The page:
The trade deficit in the US has the potential to completely change the face of imports and exports in the UK over the coming year. With the Trump administration promising to reduce automotive imports by up to 50%, and continued uncertainty about what could become of our trade relationship with the US post-Brexit, we’ve had a deeper look into the trade deficit in the US, and how it could affect freight and logistics. Here’s a short extract from our whitepaper:
“The United States has for decades now been running a trade deficit, with the value of imports exceeding the value of exports by over $700 billion in each of the past four years. While many economists argue that a trade deficit alone is not a sign of a weak economy or of a country doing badly, US President Donald Trump has, as a core element of his policies, pledged to get “better deals” for the United States and reduce the trade deficit.
“Proposals to achieve this have included the introduction of protectionist policies to curb imports – such as duties or tariffs on foreign goods – and negotiating trade deals that will allow US exporters more opportunities to access foreign markets. UK and US trade relations, in particular, will inevitably shift over the coming years as Britain exits the European Union and has to renegotiate its trade deals both with the remaining 27 countries of the EU, and with other nations.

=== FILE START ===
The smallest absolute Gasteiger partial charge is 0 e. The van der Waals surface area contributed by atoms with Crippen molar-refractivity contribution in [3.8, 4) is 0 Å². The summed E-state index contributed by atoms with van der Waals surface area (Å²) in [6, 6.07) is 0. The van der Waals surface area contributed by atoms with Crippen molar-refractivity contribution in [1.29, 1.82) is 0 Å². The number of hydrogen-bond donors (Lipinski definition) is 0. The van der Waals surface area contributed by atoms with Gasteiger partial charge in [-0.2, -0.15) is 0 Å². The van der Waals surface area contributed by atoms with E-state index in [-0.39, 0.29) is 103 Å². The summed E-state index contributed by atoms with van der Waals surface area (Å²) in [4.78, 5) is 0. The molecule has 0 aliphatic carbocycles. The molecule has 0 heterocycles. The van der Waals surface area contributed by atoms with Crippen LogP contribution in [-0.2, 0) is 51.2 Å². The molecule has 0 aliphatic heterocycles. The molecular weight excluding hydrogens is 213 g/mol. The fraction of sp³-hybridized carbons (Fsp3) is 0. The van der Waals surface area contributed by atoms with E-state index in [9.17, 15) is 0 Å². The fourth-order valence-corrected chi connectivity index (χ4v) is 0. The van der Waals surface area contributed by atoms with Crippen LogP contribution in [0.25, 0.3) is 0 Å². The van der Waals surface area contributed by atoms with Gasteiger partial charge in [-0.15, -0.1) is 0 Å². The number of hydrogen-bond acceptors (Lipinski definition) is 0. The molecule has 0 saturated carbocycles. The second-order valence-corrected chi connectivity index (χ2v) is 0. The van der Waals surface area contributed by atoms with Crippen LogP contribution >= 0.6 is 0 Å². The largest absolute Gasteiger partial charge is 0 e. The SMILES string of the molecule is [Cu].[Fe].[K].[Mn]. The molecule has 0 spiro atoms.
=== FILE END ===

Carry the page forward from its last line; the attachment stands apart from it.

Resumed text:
“This presents potential difficulties as foreign trading partners may place incompatible conditions on future trade deals; for example, a UK deal with the EU might be dependent on continuing alignment with EU regulations, while a trade deal with the US may be contingent upon Britain moving away from EU regulations and aligning more closely with the US on matters such as health and safety or manufacturing standards.”
The following document outlines what the trade deficit is, how it might affect the UK and the US, and what we’re expecting to see in 2018/2019.